The conversation will focus on the context from which the work emerged (all three artists have a background in agriculture/rural life). The media and materials the artists use, as well as what influences the production of the work, will be explored in this event, to facilitate an open discussion amongst the artists on the ways in which rural life world’s are perceived in an urban context. What it means to give agency to voices and narratives from those worlds, and what role the visual arts can play in highlighting the realities of labour, the visceral nature of rural life, and the future of farming and food production in the urban psyche, are central themes in this conversation.
If you require any further information or have any queries, please contact the Learning & Public Engagement Curator, Róisín Bohan, by emailing email@example.com or tel: 01 661 2558.
Orla Barry (b. 1969) is both a visual artist and shepherd. She also lectures in sculpture and performance at IT Carlow. She lived for 16 years in Brussels. She is now based in rural Wexford on the family farm where alongside her studio she runs a flock of pedigree Lleyn sheep. Her work is based in the spatial physicality and poetics of oral language and draws on the tensions between being an artist and a farmer in rural Ireland.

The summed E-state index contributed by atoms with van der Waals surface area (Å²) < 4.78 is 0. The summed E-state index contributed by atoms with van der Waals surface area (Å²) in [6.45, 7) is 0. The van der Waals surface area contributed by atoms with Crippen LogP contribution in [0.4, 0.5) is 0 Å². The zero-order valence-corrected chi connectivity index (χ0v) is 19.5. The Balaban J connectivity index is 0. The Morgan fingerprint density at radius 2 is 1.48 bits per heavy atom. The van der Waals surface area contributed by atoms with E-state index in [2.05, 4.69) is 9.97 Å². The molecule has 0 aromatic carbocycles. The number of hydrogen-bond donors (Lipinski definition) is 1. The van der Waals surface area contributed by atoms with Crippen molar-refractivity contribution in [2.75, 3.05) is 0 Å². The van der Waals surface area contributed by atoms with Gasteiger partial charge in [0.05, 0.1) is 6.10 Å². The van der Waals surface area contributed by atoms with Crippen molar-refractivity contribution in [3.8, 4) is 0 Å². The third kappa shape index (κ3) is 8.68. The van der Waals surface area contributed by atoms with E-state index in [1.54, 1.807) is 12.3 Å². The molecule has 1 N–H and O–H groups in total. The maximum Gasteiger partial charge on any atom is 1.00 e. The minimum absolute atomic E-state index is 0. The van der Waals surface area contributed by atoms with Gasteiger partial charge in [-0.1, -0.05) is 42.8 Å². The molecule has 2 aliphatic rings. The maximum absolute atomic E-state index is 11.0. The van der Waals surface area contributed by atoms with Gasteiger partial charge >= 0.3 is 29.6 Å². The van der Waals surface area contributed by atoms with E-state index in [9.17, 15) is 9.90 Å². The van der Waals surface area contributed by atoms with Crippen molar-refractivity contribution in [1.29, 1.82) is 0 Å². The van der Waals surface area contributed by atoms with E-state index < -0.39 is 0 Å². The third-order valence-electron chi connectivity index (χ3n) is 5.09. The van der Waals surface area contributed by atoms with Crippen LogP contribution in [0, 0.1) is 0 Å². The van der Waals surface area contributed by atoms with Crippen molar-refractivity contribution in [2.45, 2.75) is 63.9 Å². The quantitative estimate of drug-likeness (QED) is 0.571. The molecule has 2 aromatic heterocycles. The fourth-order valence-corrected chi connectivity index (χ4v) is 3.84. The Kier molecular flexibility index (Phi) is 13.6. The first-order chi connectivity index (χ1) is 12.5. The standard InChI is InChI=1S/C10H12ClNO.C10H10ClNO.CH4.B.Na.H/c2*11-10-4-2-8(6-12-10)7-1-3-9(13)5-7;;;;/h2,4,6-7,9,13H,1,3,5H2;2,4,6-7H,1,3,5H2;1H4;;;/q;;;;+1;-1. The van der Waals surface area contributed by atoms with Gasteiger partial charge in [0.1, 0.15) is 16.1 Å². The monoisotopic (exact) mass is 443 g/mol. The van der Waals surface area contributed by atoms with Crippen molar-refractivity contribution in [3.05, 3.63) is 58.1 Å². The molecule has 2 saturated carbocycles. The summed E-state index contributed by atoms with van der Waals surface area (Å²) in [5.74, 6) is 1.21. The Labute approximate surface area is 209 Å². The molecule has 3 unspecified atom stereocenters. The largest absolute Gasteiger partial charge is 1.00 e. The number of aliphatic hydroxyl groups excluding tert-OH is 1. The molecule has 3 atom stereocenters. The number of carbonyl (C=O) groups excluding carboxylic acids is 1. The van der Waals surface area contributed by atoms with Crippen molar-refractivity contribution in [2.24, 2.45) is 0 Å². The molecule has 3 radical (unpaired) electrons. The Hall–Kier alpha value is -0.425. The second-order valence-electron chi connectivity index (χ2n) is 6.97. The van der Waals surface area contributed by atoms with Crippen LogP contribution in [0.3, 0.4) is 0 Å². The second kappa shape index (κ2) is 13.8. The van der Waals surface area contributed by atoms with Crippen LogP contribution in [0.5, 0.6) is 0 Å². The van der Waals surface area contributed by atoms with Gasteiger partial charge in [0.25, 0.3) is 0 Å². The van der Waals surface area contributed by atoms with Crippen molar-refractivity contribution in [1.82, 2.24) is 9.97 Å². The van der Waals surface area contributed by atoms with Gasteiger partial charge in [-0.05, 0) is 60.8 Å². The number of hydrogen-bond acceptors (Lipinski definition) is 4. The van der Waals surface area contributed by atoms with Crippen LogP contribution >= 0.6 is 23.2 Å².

Barry writes, and makes performances, video and sound installations. Her work focuses on language, written and spoken, as well as its visual deconstruction and displacement— via associative techniques. She researches the semantics of her mother tongue and its cultural imbedding and implications. Her work is strongly poetic and lyrical, crossing a wide variety of media, evoking non-linear narratives, and dealing with themes such as linguistic intoxication, sexual identity, the rural vernacular and more recently our interdependence and disconnection from the natural environment. Barry’s work is based on real experience as a research practice and uses techniques informed by auto-ethnography and oral history.
Maria McKinney combines hand-craft with response to context. Her practice reflects on the wider societal implications brought about by developments in agriculture and genetic research, engaging directly with farmers and scientists to create work in relation to what they do. She makes work through a range of media including sculpture, installation, photography and video.